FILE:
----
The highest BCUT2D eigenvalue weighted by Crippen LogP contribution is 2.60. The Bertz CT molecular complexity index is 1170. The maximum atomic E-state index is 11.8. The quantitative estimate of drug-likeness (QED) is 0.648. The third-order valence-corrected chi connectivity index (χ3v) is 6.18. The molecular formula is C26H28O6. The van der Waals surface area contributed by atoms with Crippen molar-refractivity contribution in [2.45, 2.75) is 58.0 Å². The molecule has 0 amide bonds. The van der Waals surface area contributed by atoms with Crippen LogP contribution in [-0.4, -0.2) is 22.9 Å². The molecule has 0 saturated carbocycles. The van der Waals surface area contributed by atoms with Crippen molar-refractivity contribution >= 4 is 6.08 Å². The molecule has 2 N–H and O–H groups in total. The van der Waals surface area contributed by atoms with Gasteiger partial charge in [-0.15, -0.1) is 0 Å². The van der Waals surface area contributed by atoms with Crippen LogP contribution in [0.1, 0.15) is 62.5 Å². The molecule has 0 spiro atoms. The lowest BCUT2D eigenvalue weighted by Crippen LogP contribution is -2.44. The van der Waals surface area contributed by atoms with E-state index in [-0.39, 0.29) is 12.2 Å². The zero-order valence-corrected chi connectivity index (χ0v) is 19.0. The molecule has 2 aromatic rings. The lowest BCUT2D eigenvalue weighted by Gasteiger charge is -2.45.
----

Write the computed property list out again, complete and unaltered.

The highest BCUT2D eigenvalue weighted by Crippen LogP contribution is 2.60. The Bertz CT molecular complexity index is 1170. The maximum atomic E-state index is 11.8. The quantitative estimate of drug-likeness (QED) is 0.648. The third-order valence-corrected chi connectivity index (χ3v) is 6.18. The molecular formula is C26H28O6. The van der Waals surface area contributed by atoms with Crippen molar-refractivity contribution in [2.45, 2.75) is 58.0 Å². The molecule has 0 amide bonds. The van der Waals surface area contributed by atoms with Crippen LogP contribution in [-0.4, -0.2) is 22.9 Å². The molecule has 0 saturated carbocycles. The van der Waals surface area contributed by atoms with Crippen molar-refractivity contribution >= 4 is 6.08 Å². The molecule has 2 N–H and O–H groups in total. The van der Waals surface area contributed by atoms with Gasteiger partial charge in [-0.15, -0.1) is 0 Å². The van der Waals surface area contributed by atoms with Crippen LogP contribution in [0.1, 0.15) is 62.5 Å². The molecule has 0 spiro atoms. The lowest BCUT2D eigenvalue weighted by Crippen LogP contribution is -2.44. The van der Waals surface area contributed by atoms with E-state index in [-0.39, 0.29) is 12.2 Å². The zero-order valence-corrected chi connectivity index (χ0v) is 19.0. The molecule has 2 aromatic rings. The lowest BCUT2D eigenvalue weighted by Gasteiger charge is -2.45.